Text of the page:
I don’t know when I’ve enjoyed a book so much, not least because half of me was engrossed in the story as a reader and half of me was sitting back as a writer going, ‘how is he managing to do this?’
Think of the challenges you would have if your narrator were a man incapable of speech. And if the narration were limited to his point of view. And the cast of quirky characters included five well-drawn people whose points of view you’re not allowed to hear unless they speak out loud, and a handful of supporters.
This was an amazing novel.
The protagonist, Howard, was injured when his sergeant stopped paying attention to the dangerous territory through which they passed, and started investigating local flowers. There are many lovely sections about Howard remembering the life-changing, speech-taking event, sometimes comparing the flight through the air in slow motion to the disruptions of his life.
Howard, in high school, went with a girl named Sylvia, both of them casual drug users. Sylvia got hooked where Howard got drafted, and when he came home and got well enough to go back out into society, Sylvia had a little boy named Ryan. So when Sylvia had a chance to go to rehab, guess who got asked to look after Ryan?
In the intervening years, Howard had built something of a life by taking in renters: Laurel, an Asian woman who makes soup for a living and home delivers to her buyers. (Her soups are awesome.) Then there’s Nit and Nat, according to Howie, but Steve and Harrison according to Laurel, two guys who kinda hang around and do pick up jobs and such. Howie doesn’t consider them much until Ryan comes to stay with them and suddenly the house pulls together around his child needs. They go to his concert, they enroll him in Little League, and life is happening.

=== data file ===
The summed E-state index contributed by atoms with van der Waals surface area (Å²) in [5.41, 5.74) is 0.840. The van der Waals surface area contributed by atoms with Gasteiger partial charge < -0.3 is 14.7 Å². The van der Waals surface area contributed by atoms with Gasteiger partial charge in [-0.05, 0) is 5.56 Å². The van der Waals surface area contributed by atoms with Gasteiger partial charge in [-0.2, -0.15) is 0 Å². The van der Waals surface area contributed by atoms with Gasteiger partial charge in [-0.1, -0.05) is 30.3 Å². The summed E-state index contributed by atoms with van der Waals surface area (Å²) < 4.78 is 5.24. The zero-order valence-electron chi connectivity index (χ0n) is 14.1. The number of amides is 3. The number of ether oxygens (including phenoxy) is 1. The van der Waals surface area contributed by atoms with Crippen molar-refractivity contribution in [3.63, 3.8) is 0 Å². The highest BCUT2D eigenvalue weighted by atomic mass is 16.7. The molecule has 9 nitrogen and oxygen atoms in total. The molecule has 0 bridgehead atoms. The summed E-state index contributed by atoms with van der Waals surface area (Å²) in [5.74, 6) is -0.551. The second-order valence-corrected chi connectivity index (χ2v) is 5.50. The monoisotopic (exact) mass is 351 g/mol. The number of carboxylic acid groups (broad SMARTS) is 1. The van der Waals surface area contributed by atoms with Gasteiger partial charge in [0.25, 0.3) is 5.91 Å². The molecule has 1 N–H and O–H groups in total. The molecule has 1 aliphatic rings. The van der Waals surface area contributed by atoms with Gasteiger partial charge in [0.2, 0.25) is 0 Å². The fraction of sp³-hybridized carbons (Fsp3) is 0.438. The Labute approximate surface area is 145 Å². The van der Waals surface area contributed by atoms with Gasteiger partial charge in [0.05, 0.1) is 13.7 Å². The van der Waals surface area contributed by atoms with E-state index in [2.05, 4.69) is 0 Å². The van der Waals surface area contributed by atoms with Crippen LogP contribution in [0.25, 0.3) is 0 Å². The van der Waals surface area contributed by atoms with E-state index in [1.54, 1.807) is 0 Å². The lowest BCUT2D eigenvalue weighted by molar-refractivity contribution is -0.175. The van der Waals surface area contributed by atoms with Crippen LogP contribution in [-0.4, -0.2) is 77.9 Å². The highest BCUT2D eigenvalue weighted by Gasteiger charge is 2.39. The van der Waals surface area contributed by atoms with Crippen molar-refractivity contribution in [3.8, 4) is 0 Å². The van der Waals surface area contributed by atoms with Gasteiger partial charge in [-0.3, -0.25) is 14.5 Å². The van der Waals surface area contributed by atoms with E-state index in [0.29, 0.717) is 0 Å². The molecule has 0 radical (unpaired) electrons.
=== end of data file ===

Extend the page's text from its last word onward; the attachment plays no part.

But Sylvia is going to get out of rehab, and her pull on Howard remains like a bad boomerang.
The book is called The Ha-Ha because Howie’s job is lawn maintenance at a local convent. The convent is near a major road, protected from it by a landscaping feature literally called a ha-ha. You’ve probably seen them; sound walls built out of manufactured hills. At the bottom of the hill you see the restraining wall of beams and dirt. At the top of the hill you think the hill continues without the large gap that accommodates the road. They are designed to hide both sound and sight to the casual eye.
Howie, the mowing machine, the ha-ha, and life are a good metaphor for all the insanity going on between these finely-drawn characters. Reading the pain, dysfunction, and desperation of the characters comes from Howie’s point of view, but comes through clearly for all the main players. They are a Gordian knot of competing needs.
Where character drives plot, Howie driving his mowing machine over and over toward that dangerous gap makes a story not to be missed. Highly recommend picking up this book.